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Absolute identification is relative: a reply to Brown, Marley, and Lacouture (2007)

By Neil Stewart


N. Stewart, G. D. A. Brown, and N. Chater presented a relative judgment model (RJM) of absolute identification, in which the current stimulus is judged relative to the preceding stimulus. S. Brown, A. A. J. Marley, and Y. Lacouture found that the RJM does not predict their finding of increased accuracy after large stimulus jumps, except at the expense of other effects. In fact, the RJM does predict both the core effects and increased accuracy after large jumps (although it underestimates this effect) when better constrained parameters are estimated from the trial-by-trial raw data rather than from summary plots. Further, a modified RJM, in which the stimulus from two trials ago is sometimes used as a referent, provides a better fit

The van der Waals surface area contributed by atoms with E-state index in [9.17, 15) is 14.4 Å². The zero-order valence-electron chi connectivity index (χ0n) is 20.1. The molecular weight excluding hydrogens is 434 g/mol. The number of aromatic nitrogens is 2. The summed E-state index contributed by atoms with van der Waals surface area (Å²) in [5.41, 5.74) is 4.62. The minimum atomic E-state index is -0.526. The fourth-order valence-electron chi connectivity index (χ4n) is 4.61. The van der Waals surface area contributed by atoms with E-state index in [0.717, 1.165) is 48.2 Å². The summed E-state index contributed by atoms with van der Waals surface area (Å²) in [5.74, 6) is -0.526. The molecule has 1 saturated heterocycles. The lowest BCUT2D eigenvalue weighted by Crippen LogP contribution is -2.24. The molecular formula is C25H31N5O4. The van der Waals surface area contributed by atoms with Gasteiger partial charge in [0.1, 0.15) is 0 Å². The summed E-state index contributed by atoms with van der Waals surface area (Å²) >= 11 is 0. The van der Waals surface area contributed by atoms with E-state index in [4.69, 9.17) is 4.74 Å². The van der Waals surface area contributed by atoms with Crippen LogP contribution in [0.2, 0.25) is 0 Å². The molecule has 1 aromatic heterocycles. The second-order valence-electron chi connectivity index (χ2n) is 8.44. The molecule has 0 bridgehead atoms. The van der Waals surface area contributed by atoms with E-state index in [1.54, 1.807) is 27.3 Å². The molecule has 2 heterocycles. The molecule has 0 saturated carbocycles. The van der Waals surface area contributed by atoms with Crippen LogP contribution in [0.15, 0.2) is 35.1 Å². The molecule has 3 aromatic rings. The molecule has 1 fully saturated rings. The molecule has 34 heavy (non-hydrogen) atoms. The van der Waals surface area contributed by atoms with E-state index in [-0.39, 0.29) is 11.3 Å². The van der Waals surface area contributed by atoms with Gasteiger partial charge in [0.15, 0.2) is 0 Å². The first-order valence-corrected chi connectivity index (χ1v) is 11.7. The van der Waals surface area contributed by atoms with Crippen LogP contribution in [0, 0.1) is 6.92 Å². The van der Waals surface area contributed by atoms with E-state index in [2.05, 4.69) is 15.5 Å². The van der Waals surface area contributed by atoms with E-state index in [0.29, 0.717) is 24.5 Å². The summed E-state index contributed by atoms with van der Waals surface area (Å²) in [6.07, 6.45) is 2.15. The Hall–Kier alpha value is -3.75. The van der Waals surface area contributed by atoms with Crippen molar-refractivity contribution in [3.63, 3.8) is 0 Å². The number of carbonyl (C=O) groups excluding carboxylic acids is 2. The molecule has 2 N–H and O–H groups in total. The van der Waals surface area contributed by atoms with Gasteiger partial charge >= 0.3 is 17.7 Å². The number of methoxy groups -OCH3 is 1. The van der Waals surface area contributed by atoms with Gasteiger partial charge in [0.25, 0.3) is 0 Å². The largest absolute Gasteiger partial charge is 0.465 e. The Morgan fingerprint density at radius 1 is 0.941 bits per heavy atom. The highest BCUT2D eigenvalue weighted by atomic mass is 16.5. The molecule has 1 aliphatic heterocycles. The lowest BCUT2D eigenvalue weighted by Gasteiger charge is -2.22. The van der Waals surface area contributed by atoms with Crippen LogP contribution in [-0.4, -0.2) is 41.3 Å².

Topics: BF
Publisher: American Psychological Association
Year: 2007
OAI identifier:

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